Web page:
America is the land of opportunity and the Prison Industry Enhancement Certification Program (PIECP) is an unconventional example of this ideal. Those who are behind bars will have opportunities through this program to gain skills that will land them stable jobs and do something productive while incarcerated. There can be mixed feelings about this program, though.
Here are five basic things to know about PIECP, before going forward:
#1 – It was created by Congress in 1979 with the goal of having inmates contribute to society while offsetting the cost of their incarceration, as well as to pay back the crime victims and support their families.
#2 – Other than monetary reasons, the program was created not only to reduce prison idleness but to increase job skills for those in prison so they have a good transition upon release and help the economy by filling jobs.
#3 – The only prisoners who are allowed to participate in the program are in State prisons (not Federal prison), are medically able to participate, and have minimum disciplinary records while serving time. Only minimum or medium security level prisons may participate in this program and the only prisoners who take part in PIECP volunteer to do so.
#4 – The program also helps with reincarceration rates, since the prisoners who underwent this training and transitioned properly out of prison had non-arrest rates ranging from 60% to 93% meaning more than half of the participants who were monitored did not return to prison.
#5 – These programs help to offset the cost to taxpayers of running prisons, as well as helping prisoners not bounce back into jail to eat up further resources. Information varies from source to source, but via this 2010 study, State contributions via taxes to help run prisons can be as low as $58,065 (total annually from taxpayers in North Dakota) all the way up to $7,932,388 (total annually from taxpayers in California). With inflation and prison populations growing over the years, these amounts have no doubt changed.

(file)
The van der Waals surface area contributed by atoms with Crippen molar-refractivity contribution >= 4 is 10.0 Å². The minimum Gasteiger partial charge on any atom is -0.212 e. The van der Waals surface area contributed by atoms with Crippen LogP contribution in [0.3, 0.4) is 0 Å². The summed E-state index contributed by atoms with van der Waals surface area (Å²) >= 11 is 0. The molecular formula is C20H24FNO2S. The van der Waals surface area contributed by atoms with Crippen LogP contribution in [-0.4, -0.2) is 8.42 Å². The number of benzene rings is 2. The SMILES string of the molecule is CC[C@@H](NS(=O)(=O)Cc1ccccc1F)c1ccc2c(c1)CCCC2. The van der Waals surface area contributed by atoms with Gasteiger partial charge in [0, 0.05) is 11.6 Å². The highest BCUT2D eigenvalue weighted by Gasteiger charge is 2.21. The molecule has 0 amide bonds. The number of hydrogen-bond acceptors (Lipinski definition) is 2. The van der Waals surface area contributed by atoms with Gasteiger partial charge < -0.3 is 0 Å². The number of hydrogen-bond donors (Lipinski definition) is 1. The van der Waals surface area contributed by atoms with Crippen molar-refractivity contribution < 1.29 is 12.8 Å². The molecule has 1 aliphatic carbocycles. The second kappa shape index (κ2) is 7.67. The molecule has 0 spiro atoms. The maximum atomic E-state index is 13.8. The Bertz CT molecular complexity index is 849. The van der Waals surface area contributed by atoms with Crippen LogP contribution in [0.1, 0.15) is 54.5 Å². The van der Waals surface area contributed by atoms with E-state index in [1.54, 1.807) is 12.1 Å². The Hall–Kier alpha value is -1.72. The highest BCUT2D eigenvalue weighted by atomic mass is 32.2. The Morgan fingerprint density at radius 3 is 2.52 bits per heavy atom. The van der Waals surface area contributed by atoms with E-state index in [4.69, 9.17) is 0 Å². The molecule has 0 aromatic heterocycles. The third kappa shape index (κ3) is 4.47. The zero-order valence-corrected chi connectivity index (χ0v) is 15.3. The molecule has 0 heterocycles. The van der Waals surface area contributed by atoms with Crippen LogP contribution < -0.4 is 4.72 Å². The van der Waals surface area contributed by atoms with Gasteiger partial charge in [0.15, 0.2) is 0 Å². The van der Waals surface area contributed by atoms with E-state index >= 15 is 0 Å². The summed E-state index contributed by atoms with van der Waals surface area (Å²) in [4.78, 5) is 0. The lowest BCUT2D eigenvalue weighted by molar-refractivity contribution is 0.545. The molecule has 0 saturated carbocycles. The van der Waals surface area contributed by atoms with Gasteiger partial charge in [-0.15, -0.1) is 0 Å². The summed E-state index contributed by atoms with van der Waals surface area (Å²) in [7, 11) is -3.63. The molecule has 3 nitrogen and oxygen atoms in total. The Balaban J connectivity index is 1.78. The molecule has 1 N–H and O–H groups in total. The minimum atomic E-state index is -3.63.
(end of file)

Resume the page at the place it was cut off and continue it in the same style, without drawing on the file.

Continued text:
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So with these facts in mind, those who participate in PIECP can choose different programs to focus on for job skills. There are those who gain skills working with calling centers or building office skills, but when people think of prison workers, they no doubt have a picture in their mind of them stamping license plates. Yes, license plates are among the many products prisoners make, plus office furniture, clothes, judge’s benches, dorm room furniture, and other items used in government buildings. Prisoners can also gain skills in metal working (notably welding).
With the manufacturing industry experiencing a heavy job skills gap for experienced workers, could these prison work programs be a good solution? There could be some who feel that the prisoners are getting a handout and are being rewarded for bad behavior. There could also be employers who are hesitant to hire someone with a criminal background, despite how hard they worked in these prison programs. The list of negative viewpoints on this program can likely keep going.
What do you think? Do you think PIECP helps the taxpayers, assists crime victims, and rehabilitates prisoners? Or do you think this is too idyllic of a program to have a big impact on the MFG industry or even society?
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